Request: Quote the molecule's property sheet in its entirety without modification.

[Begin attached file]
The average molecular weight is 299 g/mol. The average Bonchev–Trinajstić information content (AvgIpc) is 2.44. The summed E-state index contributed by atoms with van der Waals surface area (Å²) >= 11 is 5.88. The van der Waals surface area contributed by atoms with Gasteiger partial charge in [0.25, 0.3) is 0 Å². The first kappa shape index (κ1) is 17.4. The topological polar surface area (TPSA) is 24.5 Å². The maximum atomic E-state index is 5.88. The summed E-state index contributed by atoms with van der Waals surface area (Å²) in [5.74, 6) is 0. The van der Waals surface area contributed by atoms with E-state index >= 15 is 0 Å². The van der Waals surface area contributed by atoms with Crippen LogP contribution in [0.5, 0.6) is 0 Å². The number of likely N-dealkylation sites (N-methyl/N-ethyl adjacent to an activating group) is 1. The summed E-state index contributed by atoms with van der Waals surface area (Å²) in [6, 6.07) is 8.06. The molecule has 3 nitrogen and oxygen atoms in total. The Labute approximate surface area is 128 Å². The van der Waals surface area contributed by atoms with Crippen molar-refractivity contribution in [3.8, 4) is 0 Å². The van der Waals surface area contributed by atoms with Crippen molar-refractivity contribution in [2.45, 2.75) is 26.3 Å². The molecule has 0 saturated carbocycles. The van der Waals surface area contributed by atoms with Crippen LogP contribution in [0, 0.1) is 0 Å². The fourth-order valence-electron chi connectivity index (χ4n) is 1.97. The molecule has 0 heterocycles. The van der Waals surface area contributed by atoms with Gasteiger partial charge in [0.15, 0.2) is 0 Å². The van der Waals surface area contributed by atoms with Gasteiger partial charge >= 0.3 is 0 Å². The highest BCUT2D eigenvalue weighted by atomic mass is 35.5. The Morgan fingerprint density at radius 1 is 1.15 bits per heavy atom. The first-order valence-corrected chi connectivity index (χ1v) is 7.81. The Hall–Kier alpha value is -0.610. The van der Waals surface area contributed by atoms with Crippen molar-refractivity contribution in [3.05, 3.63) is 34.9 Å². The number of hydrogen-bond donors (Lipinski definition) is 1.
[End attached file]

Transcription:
The average molecular weight is 299 g/mol. The average Bonchev–Trinajstić information content (AvgIpc) is 2.44. The summed E-state index contributed by atoms with van der Waals surface area (Å²) >= 11 is 5.88. The van der Waals surface area contributed by atoms with Gasteiger partial charge in [0.25, 0.3) is 0 Å². The first kappa shape index (κ1) is 17.4. The topological polar surface area (TPSA) is 24.5 Å². The maximum atomic E-state index is 5.88. The summed E-state index contributed by atoms with van der Waals surface area (Å²) in [5.74, 6) is 0. The van der Waals surface area contributed by atoms with E-state index >= 15 is 0 Å². The van der Waals surface area contributed by atoms with Crippen LogP contribution in [0.5, 0.6) is 0 Å². The number of likely N-dealkylation sites (N-methyl/N-ethyl adjacent to an activating group) is 1. The summed E-state index contributed by atoms with van der Waals surface area (Å²) in [6, 6.07) is 8.06. The molecule has 3 nitrogen and oxygen atoms in total. The Labute approximate surface area is 128 Å². The van der Waals surface area contributed by atoms with Crippen molar-refractivity contribution in [3.8, 4) is 0 Å². The van der Waals surface area contributed by atoms with Crippen molar-refractivity contribution in [2.45, 2.75) is 26.3 Å². The molecule has 0 saturated carbocycles. The van der Waals surface area contributed by atoms with Crippen LogP contribution in [0, 0.1) is 0 Å². The fourth-order valence-electron chi connectivity index (χ4n) is 1.97. The molecule has 0 heterocycles. The van der Waals surface area contributed by atoms with Gasteiger partial charge in [0.15, 0.2) is 0 Å². The van der Waals surface area contributed by atoms with Gasteiger partial charge >= 0.3 is 0 Å². The highest BCUT2D eigenvalue weighted by atomic mass is 35.5. The Morgan fingerprint density at radius 1 is 1.15 bits per heavy atom. The first-order valence-corrected chi connectivity index (χ1v) is 7.81. The Hall–Kier alpha value is -0.610. The van der Waals surface area contributed by atoms with Crippen molar-refractivity contribution in [3.05, 3.63) is 34.9 Å². The number of hydrogen-bond donors (Lipinski definition) is 1.